Expensive. Organic, fair trade, ethical, reusable. Vegan. Words that conjure up what sustainable living doesn’t have to be.
So rather than wallow in the perceived myths, I shed light on the positive, genuine truths about living sustainably that help us embrace lifelong learning and take small actions for change.
Truth 1: Living Sustainably is Kinder to Our Wallet
Initial reactions to this headline immediately conjure the “but what about” question surrounding solar panels, electric cars and the implication that we need to purchase items branded only as sustainable or ethically sourced.
Sustainable living is often referenced as a journey, as we take one step at a time. A localised journey approach helps balance what we can do within our daily budget capacity and what’s better for the planet.
Some examples of switches that are kinder to our budget and make better eco-living choices include small steps to take if solar panels aren’t an option, when electric cars are out of reach, or organic foods are out of the question.
Truth 2: We Can Make Simple, Intentional Choices
We don’t have to live a radical alternative lifestyle to reduce our impact on the earth. We also don’t need to buy the heavily marketed “sustainable” items. Powerful marketing techniques have successfully tapped into our problems.
The “reusable” water bottle is an excellent example of a sustainable marketing strategy that works. So what’s the problem?
Instead of relying on marketing gurus, we can be more mindful of our choices and take responsibility for the stuff that comes, stays and goes in our daily lives.
Keeping these three guiding questions at the back of our mind helps us think and take action with intention:
- Do I need/ want it?
- Do I love it?
- Will I use it?
It seems odd initially to ask ourselves these questions, but it helps clarify why we need lots of stuff. Mindful choices will avoid the need for future decluttering and keep our minds and spaces clear for things and people we truly relish.
Truth 3: We are One But We Are Many
Environmental concerns often feel so mammoth that our one-person actions sit in the shadows of the mountains. However, our single efforts can positively impact the planet, especially when they become collective action.
We are one, but we are many. Working together with the same passion and purpose helps drive action and change. Community-focused initiatives excel at bringing our environmentally-aware community together for more effective change. Examples include the one of many citizen science projects iNaturalist, Take 3 for the Sea and local, sustainable neighbourhood groups.
Each group has a different core environmental interest, which gives a stronger sense of achievement and accomplishment.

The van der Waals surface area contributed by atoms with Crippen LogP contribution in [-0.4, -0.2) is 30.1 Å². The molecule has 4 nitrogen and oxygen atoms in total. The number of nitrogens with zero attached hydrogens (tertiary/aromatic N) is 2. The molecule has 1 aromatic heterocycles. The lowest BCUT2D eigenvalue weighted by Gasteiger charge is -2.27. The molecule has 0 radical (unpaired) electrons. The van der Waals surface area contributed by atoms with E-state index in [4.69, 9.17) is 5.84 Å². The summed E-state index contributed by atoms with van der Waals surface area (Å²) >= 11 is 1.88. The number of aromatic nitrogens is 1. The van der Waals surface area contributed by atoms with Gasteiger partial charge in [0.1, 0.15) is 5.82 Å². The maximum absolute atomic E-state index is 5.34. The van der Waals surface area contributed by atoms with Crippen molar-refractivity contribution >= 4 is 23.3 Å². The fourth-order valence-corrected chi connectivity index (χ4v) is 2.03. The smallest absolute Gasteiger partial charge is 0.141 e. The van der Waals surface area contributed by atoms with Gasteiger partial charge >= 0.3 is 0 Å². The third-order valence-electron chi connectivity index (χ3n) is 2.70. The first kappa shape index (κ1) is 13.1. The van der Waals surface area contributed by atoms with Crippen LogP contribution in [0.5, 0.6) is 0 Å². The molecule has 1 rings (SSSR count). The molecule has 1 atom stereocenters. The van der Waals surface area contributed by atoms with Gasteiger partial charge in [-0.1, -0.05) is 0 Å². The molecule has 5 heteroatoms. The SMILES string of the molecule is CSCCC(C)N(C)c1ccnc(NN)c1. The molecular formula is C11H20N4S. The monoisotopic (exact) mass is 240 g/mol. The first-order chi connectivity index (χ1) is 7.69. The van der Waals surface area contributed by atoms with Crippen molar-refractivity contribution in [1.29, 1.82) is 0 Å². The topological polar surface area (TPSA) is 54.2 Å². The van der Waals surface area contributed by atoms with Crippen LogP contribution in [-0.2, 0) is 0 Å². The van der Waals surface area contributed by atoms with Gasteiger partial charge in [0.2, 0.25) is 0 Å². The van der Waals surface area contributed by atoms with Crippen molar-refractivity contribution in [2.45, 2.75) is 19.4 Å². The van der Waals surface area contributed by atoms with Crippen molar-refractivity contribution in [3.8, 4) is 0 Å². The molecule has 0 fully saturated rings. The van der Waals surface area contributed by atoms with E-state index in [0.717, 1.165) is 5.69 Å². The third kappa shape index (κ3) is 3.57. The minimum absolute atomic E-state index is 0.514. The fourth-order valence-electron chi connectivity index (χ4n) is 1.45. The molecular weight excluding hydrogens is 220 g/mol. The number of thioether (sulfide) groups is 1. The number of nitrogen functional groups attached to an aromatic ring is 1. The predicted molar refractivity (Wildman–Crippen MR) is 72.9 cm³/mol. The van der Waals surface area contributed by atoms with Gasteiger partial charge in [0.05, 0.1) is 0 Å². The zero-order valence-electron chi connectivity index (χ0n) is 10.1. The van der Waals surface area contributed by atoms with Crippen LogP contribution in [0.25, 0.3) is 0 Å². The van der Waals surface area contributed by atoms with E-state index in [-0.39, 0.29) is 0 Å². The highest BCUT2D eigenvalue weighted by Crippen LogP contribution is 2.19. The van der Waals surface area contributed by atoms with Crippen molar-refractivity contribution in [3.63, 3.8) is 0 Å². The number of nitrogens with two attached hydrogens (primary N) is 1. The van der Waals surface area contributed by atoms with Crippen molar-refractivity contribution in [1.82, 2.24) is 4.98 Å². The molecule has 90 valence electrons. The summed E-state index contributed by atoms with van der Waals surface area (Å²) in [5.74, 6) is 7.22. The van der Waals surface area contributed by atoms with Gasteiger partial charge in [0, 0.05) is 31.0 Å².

To live sustainably is diverse. We must recognise that our single-person efforts, strengths, and actions help create necessary cumulative environmental change.
Truth 4: We can Lead with Passion
Doing things we love and enjoy is a breeze. By applying this same approach to living sustainably, we’ll become more passionate about our people and place and indirectly influence the people around us.
Seeing how much our positive passions rub off on others is wonderful, such as when Leonie goes to her local beach and starts the “ostrich” pickup. This simple act opens up conversations, community connection and commitment to keeping their local beach clean.
My op-shopping ventures for clothing has progressed into sourcing preloved without even purchasing – by being gifted things in the Buy Nothing group and also borrowing things. What’s your one strength to help kickstart your eco-passion?
One or two strengths and interests in a few areas are balanced with other areas of living sustainably and help as a foundation for becoming a confident environmental advocate.
Truth 5: We are Localised Environmental Advocates
We don’t have to be an activist to make a difference. Environmental advocacy can tackle the world’s biggest sustainability challenges but on a grassroots, community level.
Environmental advocacy is more about listening to perspectives, robust conversations, and a whole-hearted approach to living sustainably. We can take all of that information to guide our actions. The goals of activists and advocates are the same but with different techniques for different crowds. Activists and Advocates are crucial for taking a stance.
Truth 6: Prioritise The Two R’s
People often assume they’re doing the right thing by relying on the “but it’s recyclable, so it’s okay” train of thought.
Recycling is one way of reducing landfill; however, it shouldn’t become the only bee’s knees of living sustainably.
The two R’s of waste management – reduce and reuse – should be the highest priority.
Photo Credit: NSW EPA
The real truth is that we need to go right back to the base of the waste hierarchy triangle to:
- refuse first, asking do we need it? Can we say no? before
- reducing, for example, how many hammers do I need to own? and
- reusing…reflecting on How can I use this differently to its original purpose?
Work with These Six Truths for Positive Change
Let go of any apprehension and scepticism around the concept of living sustainably, as it can result in fear and overwhelm. Switch our thinking into what we can do and how we can do this well. Work with these six positive and genuine truths to influence our change for the betterment of people and the planet.
- Find your closest Citizen Scientist project near you, thanks to CSIRO
- Community members who are making a difference within their neighbourhood
- How the Buy Nothing Projects changed my way of living